Friday, 27 May to 24 June 2016
Epikourou 26 & Korinis 4
Two years ago, we climbed up a hill situated on the edge of the Athenian suburbs. The specific hill is connected with its opposite twin hill by a railway bridge. We had seen this bridge several times before in the past. We had been passing tens of meters beneath it, traveling with buses on the highway that runs between the two hills. We got on the bridge by following a wide uphill path. Then, we climbed up a short but steep slope that was covered with red soil and harsh rocks. We finally passed through the violated mesh of a rusty steel fence that forbid the entrance to the passers-by. To our right, the city took the form of a white mass, composed by thousands of packed dots. To the left, we had a view of the port, of a silver sea and the coastline of the nearby island. Shipyards, factories and small settlements were scattered around the valley. Transmission towers were crowning the top of the opposite cliff. Cypresses and pines created a deep green layer beneath us.
We decided to climb up the hill and get to the bridge, after we heard of an incident that happened on the railway’s inaugural journey. The event got no press, apart from an article in a local blog. What the train driver reported was an impact that happened inside the railway’s tunnel. According to his story, the engine that pulled the thirty-eight container wagons of the train, collided with an improvised barricade. It was a stack composed of a huge cable coil made of wood, of lighting tubes and piled metallic trays. The later were ripped-off from inside the tunnel. The wooden coil must have been rolled up to that point, all the way up the steep slope, barely passing through the opening of the mesh fence. The train crashed on the unexpected obstruction. There were no significant casualties, so the engine and the thirty-eight containers continued their route. However, the mysterious sabotage was repeated on the train’s return journey. The same people that built up the stack in the first place, were probably the ones that installed it again, more or less in the same spot as before. Like in the first attempt, no remarkable damage was caused. As the train driver reported, the result was just the delay of the service, in order for the tunnel to be cleaned up from the scattered wood, the destroyed lighting tubes and the deformed metal that was still obstructing the rails.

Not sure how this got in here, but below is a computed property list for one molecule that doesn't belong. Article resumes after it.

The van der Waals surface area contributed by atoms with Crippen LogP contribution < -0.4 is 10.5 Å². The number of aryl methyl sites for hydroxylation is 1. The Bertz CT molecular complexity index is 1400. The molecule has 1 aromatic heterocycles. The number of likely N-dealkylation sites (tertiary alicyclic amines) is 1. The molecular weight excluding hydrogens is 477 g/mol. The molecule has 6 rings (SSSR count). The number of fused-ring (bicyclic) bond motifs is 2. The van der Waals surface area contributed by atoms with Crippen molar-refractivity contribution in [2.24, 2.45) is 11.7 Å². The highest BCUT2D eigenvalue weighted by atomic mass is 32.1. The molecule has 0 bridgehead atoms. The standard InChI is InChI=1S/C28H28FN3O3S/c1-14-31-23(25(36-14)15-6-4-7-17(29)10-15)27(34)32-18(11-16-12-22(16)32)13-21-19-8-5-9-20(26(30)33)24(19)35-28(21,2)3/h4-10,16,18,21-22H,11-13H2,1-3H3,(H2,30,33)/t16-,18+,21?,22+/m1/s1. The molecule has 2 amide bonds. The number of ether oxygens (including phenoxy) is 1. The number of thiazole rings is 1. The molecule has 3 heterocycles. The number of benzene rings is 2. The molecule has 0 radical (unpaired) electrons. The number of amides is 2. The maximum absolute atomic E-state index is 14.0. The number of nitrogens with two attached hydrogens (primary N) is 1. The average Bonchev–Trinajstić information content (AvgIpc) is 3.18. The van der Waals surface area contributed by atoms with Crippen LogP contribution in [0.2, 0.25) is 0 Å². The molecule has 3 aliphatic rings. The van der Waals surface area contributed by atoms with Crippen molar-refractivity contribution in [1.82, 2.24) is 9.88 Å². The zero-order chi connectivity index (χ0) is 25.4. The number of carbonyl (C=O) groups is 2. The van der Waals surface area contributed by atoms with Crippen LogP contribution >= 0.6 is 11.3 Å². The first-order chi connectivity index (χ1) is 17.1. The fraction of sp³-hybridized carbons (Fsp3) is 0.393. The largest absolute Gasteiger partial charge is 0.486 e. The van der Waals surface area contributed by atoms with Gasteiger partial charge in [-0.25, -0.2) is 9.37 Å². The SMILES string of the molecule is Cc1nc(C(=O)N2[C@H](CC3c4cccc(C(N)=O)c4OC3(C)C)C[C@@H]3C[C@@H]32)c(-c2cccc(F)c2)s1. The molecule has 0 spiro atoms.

The bridge was built some years ago as part of a greater infrastructural project, a commercial railway of foreign interests. The railway was supposed to expand the national railway network, by specifically connecting the industrial areas around Athens with the Piraeus port. To our knowledge, no one claimed the action of the sabotage in the railway’s tunnel.
The first time we visited the bridge we thought that we would find some evidence of the train’s double collision. We found nothing. Probably because the nearby tunnel that perforates the specific hill is not the only one along the length of the railway. We climbed up the same path some months later. Nothing seemed to have changed. We saw the same view. The port and the shipyards. The factories and the villages. The transmission towers, the cypresses and the pines. That time, we decided to cross the bridge all the way through, and climb down to reach the highway from the opposite hill. The iron rails looked still impressively new. The gray-green stone that was laying in between the rails looked freshly paved.
However, this time, the surface of the two sides of the bridge was covered in its entirety with forms of black paint. The whole image was so abstract and curious that it was difficult to say if the composition that was unfolding in front of us was an intended human intervention, or a strange material reaction that took place on the gray cement. The perplexity and chaos of what could possibly be described as a mural, looked like the residue of organically orchestrated movements. Like traces of processes and conflicts. These illegible inscriptions seemed to have sprung up from the landscape in the same mysterious way that the surrounding hills, the trees and the impressive infrastructural constructions had emerged. We took some pictures of the dark surface, without having decided about the origin of the vast painting. However, at the point where the bridge touches the slope of the hill that we finally reached, just where we took the path of returning, we saw a sprayed inscription consisting of three letters: “OFK”.
We finally started climbing down the hill. Within the warm and clear afternoon atmosphere, the rustling of the trees was competing with the confusing whistling of the highway. The delirious traffic was carrying bodies to the city and the suburbs, the shipyards and the factories. Like a torrent, it was dragging with it local produce, imported goods, stolen and recycled matter. At the middle of our journey we heard a loud noise. It sounded like giant rocks were rolling down the hill, or trees being uprooted by a strong wind. Between the cypresses, we saw the engine passing through the railway’s route. After a couple of seconds, it had disappeared inside the stone hill. It was the first and last time that we ever actually saw the train.
Last year, we exhibited one of the pictures that we took that day from the surface of the bridge. We included the signature that we discovered in the title of that photo. About a month later, we got an email from a funny account name. The content of the email was signed as “Ofrah Fergal Kasei”. It included one single question: Why you climbed up that bridge?
We are still working on an answer.